Woody Allen directs Mia Farrow in “Shadows and Fog”.

Streaming reviewer NICK OVERALL looks at the controversy surrounding a four-part documentary titled ‘Allen v Farrow’.

THERE would be few people who didn’t at least have some awareness of the Woody Allen and Mia Farrow scandal.

Nick Overall.

On one side, there’s Allen, one of the most beloved filmmakers of his generation. “Manhattan”, “Annie Hall”, “Take the Money and Run”, “Love and Death”, “The Purple Rose of Cairo”… the list of the director’s influential work extends throughout a 60-year career.

On the other, Mia Farrow, a talented actress of some 50 films and the mother of more than a dozen children.

In the middle is Dylan Farrow, one of Mia’s children who says at seven years of age she was sexually abused by Allen, a claim her mother has relentlessly supported for the three decades since.

Both women have now opened up in a new, four-part documentary series, “Allen v Farrow”, streaming on Binge that’s been the epicentre of streaming news and conversation. Most interesting though, is the public’s reaction.

On the Internet Movie Database (IMDB), an aggregator of user ratings, the doco has been lambasted with one-star reviews defending Allen.

“This is one sided! Put this to bed already! Allen IS NOT Weinstein!” says one review.

“I will never spend one cent on HBO, ever again,” says another.

“This is garbage. Just a one-sided revenge story. I say cancel HBO, they deserve it for producing this trash,” rings off a third.

The average score as a result has come to rest on around 3.5/10.

Critics have been more favourable. Rotten Tomatoes, an aggregator of critics’ reviews, currently places it at an 87 per cent positive response with many calling it a compelling, albeit one-sided account of what happened, eager to put the argument to bed through the condemnation of Allen. 

Even the usual judge, jury and executioner that is Twitter, normally by now handing down its hive-minded sentence, is divided.

Many cite the affair between Allen and another of Mia’s other adopted daughters, Soon Yi Previn, which began when she was 21 and Allen 57, as the giveaway of his alleged creepy tendencies.

However, there’s also a statement from Moses Farrow, another of Allen’s adopted children who grew up in the same house where this all played out. Moses wrote nearly 5000 words unwaveringly defending his father, instead condemning his mother as physically abusive and manipulative.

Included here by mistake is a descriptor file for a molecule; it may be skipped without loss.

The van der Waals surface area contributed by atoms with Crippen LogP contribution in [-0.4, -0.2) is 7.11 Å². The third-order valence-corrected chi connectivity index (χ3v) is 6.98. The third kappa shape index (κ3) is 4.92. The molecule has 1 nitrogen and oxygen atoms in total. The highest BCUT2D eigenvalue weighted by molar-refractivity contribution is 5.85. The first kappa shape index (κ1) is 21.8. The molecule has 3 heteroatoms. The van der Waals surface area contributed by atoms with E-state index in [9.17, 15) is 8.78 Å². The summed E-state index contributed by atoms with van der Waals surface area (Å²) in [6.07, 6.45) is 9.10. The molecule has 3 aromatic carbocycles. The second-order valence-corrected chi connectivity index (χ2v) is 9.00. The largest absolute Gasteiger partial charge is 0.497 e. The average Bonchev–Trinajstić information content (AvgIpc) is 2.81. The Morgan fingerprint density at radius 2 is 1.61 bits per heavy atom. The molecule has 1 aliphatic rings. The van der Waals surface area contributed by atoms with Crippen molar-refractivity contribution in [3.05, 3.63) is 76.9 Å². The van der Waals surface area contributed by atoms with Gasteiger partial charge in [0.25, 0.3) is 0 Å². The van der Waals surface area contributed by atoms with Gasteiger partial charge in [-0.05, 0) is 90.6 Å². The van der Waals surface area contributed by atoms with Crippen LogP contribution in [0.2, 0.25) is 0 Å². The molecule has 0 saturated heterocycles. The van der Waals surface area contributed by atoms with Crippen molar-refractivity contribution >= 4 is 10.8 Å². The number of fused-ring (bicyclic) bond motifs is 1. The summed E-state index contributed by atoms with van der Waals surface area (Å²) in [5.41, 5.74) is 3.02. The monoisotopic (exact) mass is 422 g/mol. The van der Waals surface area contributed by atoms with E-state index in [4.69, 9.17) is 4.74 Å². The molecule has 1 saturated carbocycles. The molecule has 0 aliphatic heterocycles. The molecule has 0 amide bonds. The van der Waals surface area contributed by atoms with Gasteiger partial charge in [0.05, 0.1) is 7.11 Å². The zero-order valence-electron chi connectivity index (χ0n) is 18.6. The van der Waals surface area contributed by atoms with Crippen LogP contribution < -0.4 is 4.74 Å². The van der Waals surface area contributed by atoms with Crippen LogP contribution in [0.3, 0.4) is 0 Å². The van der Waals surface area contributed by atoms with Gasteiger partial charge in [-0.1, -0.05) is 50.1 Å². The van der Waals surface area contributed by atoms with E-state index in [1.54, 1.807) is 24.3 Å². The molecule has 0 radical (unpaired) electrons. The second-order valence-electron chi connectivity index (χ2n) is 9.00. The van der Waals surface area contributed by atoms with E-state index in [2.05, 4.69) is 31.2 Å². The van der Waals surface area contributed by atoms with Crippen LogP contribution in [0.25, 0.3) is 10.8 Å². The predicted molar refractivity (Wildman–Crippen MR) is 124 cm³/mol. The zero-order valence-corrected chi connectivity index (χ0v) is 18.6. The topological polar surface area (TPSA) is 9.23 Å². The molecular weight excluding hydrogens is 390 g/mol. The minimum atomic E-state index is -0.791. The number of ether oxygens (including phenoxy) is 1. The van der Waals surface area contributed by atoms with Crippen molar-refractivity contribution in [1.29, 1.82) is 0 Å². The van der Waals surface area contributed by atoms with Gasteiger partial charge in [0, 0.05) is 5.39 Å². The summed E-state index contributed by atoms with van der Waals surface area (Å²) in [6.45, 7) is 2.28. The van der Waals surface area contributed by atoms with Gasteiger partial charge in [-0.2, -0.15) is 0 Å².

One tweet that caught my attention: “I love Roman Polanksi’s ‘Chinatown’ and I love Woody Allen’s ‘Midnight in Paris’. Am I wrong?”

Polanksi was also notoriously accused of sexual abuse in the ‘70s during the heights of his directing career.

The situation indeed generates a fascinating conversation about the artist and whether they should be separated from their art.

When discussing why Allen and his work have become so celebrated, a writer for “Slate” magazine who appears in the doco, Lili Loofbourow, astutely observes: “Showing your underbelly to the audience is a great motivator of sympathy.”

Woody Allen has become renowned for his soft, vulnerable caricatures, ones audiences have been able to deeply see themselves in and, like Loofbourow implies, form a bond with. 

There’s a sense of pride in one’s own emotional discovery found in art. Certainly Allen’s films would have generated that feeling for many. It is a frightening thought, that someone who has had such an emotional influence could, at the same time, be a heinous transgressor.

One can see then why people so quickly and vehemently come out to defend figures such as Allen, as seen by the outrage in much of the response to the doco. They don’t want to lose what his work gave or taught them, and so struggle to wrestle with the idea he may have committed such a crime.

It’s up to the individual to make their own mind up about the production, and the issue at large, but it serves a silent reminder of the importance of looking at both sides of a story, however uncomfortable that process may be. 

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Ian Meikle, editor